sample_ci = [sample_mean - h, sample_mean + h]
if ((sample_ci[0] <= 0) and (0 <= sample_ci[1])):
plt.plot((sample_ci[0], sample_ci[1]), (i, i), color='blue', linewidth=1);
plt.plot(np.mean(samples[i]), i, 'bo');
else:
plt.plot((sample_ci[0], sample_ci[1]), (i, i), color='red', linewidth=1);
plt.plot(np.mean(samples[i]), i, 'ro');
plt.axvline(x=0, ymin=0, ymax=1, linestyle='--', label = 'Population Mean');
plt.legend(loc='best');
plt.title('100 95% Confidence Intervals for mean of 0');

```
```

```
In [8]:
```# standard error SE was already calculated
t_val = stats.t.ppf((1+0.95)/2, 9) # d.o.f. = 10 - 1
print 'sample mean height:', mean_height
print 't-value:', t_val
print 'standard error:', SE
print 'confidence interval:', (mean_height - t_val * SE, mean_height + t_val * SE)

```
```

```
In [9]:
```print '99% confidence interval:', stats.t.interval(0.99, df=9,
loc=mean_height, scale=SE)
print '95% confidence interval:', stats.t.interval(0.95, df = 9,
loc=mean_height, scale=SE)
print '80% confidence interval:', stats.t.interval(0.8, df = 9,
loc=mean_height, scale=SE)

```
```

Note that as your confidence increases, the interval necessarily widens.

```
In [10]:
```print stats.norm.interval(0.99, loc=mean_height, scale=SE)
print stats.norm.interval(0.95, loc=mean_height, scale=SE)
print stats.norm.interval(0.80, loc=mean_height, scale=SE)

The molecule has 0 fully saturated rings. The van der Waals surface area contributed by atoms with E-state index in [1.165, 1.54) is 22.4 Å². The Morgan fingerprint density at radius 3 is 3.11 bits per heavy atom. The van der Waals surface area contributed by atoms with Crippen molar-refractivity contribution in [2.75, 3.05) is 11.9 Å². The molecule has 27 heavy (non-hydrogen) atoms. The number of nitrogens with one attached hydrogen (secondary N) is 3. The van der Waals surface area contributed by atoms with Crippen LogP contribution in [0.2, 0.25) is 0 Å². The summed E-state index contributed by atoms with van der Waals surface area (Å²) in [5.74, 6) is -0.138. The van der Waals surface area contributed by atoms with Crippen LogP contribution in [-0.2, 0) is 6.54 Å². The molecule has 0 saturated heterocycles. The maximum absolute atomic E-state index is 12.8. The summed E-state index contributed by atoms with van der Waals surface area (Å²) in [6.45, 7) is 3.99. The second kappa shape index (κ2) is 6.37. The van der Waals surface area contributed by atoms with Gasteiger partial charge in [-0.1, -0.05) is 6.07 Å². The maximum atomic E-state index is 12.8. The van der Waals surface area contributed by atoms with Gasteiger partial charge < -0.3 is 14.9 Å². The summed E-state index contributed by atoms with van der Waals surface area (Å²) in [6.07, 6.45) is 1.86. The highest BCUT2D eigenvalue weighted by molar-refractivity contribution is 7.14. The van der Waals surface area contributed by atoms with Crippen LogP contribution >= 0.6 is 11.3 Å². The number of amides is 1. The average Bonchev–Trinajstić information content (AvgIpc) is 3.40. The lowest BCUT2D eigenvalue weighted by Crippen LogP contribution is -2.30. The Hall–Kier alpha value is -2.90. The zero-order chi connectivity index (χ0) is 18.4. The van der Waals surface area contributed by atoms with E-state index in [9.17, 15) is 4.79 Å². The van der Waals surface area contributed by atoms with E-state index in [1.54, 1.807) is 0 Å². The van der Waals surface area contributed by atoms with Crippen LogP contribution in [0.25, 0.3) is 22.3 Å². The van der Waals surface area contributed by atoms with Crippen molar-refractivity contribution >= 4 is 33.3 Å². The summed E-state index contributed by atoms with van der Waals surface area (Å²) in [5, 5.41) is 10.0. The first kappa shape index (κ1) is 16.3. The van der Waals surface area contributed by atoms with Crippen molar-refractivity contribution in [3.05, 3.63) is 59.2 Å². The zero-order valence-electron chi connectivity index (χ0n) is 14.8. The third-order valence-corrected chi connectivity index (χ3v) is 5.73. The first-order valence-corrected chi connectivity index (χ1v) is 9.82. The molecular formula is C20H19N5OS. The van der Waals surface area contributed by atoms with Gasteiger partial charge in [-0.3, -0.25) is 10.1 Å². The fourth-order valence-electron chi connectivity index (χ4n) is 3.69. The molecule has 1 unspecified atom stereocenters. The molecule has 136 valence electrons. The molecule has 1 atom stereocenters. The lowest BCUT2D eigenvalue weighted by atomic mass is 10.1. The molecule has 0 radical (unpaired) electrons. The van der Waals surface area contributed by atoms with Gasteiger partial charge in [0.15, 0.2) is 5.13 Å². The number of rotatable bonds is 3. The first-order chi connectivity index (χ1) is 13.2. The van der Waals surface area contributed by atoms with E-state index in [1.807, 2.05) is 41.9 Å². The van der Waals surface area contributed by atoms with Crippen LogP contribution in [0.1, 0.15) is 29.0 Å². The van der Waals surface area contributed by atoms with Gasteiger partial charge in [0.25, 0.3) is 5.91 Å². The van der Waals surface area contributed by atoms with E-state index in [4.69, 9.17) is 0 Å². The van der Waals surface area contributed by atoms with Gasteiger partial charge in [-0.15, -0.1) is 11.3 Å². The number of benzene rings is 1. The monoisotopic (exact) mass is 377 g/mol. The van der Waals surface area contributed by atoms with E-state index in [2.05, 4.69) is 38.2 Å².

```
```

Confidence intervals allow us to set our desired confidence, and then report a range that will likely contain the population mean. The higher our desired confidence, the larger range we report. In general, one can never report a single point value, because the probability that any given point is the true population mean is incredibly small. Let's see how our intervals tighten as we change sample size.

```
In [11]:
```np.random.seed(10)
sample_sizes = [10, 100, 1000]
for s in sample_sizes:
heights = np.random.normal(POPULATION_MU, POPULATION_SIGMA, s)
SE = np.std(heights) / np.sqrt(s)
print stats.norm.interval(0.95, loc=mean_height, scale=SE)

```
```

```
In [12]:
```sample_size = 100
heights = np.random.normal(POPULATION_MU, POPULATION_SIGMA, sample_size)
SE = np.std(heights) / np.sqrt(sample_size)
(l, u) = stats.norm.interval(0.95, loc=np.mean(heights), scale=SE)
print (l, u)
plt.hist(heights, bins=20)
plt.xlabel('Height')
plt.ylabel('Frequency')
# Just for plotting
y_height = 5
plt.plot([l, u], [y_height, y_height], '-', color='r', linewidth=4, label='Confidence Interval')
plt.plot(np.mean(heights), y_height, 'o', color='r', markersize=10);

```
```